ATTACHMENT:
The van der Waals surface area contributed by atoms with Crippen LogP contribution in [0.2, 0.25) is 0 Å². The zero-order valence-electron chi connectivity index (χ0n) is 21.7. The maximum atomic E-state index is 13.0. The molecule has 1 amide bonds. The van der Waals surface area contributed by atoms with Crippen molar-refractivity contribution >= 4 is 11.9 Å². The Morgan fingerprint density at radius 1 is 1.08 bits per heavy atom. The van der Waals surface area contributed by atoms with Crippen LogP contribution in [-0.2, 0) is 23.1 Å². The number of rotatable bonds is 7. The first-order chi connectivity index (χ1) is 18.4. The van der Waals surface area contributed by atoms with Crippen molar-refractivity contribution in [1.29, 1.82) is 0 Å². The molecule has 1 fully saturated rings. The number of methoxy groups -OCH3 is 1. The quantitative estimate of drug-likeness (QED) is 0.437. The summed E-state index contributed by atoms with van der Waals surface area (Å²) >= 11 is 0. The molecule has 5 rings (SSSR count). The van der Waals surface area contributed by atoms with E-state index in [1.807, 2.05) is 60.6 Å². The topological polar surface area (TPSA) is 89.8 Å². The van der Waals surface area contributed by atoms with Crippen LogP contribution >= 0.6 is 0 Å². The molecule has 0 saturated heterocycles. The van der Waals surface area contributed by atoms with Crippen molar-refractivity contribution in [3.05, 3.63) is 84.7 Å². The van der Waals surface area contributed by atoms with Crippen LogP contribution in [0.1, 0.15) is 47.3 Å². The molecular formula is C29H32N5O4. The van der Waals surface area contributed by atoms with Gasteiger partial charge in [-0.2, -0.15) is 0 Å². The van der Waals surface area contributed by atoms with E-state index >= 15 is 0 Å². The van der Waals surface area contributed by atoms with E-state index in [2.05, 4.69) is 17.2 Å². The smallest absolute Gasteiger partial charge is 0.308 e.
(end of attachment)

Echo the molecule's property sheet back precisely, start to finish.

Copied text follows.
The van der Waals surface area contributed by atoms with Crippen LogP contribution in [0.2, 0.25) is 0 Å². The zero-order valence-electron chi connectivity index (χ0n) is 21.7. The maximum atomic E-state index is 13.0. The molecule has 1 amide bonds. The van der Waals surface area contributed by atoms with Crippen molar-refractivity contribution >= 4 is 11.9 Å². The Morgan fingerprint density at radius 1 is 1.08 bits per heavy atom. The van der Waals surface area contributed by atoms with Crippen LogP contribution in [-0.2, 0) is 23.1 Å². The number of rotatable bonds is 7. The first-order chi connectivity index (χ1) is 18.4. The van der Waals surface area contributed by atoms with Crippen molar-refractivity contribution in [1.29, 1.82) is 0 Å². The molecule has 1 fully saturated rings. The number of methoxy groups -OCH3 is 1. The quantitative estimate of drug-likeness (QED) is 0.437. The summed E-state index contributed by atoms with van der Waals surface area (Å²) >= 11 is 0. The molecule has 5 rings (SSSR count). The van der Waals surface area contributed by atoms with E-state index in [1.807, 2.05) is 60.6 Å². The topological polar surface area (TPSA) is 89.8 Å². The van der Waals surface area contributed by atoms with Crippen LogP contribution >= 0.6 is 0 Å². The molecule has 0 saturated heterocycles. The van der Waals surface area contributed by atoms with Crippen molar-refractivity contribution in [3.05, 3.63) is 84.7 Å². The van der Waals surface area contributed by atoms with Crippen LogP contribution in [0.1, 0.15) is 47.3 Å². The molecular formula is C29H32N5O4. The van der Waals surface area contributed by atoms with Gasteiger partial charge in [-0.2, -0.15) is 0 Å². The van der Waals surface area contributed by atoms with E-state index >= 15 is 0 Å². The van der Waals surface area contributed by atoms with E-state index in [2.05, 4.69) is 17.2 Å². The smallest absolute Gasteiger partial charge is 0.308 e.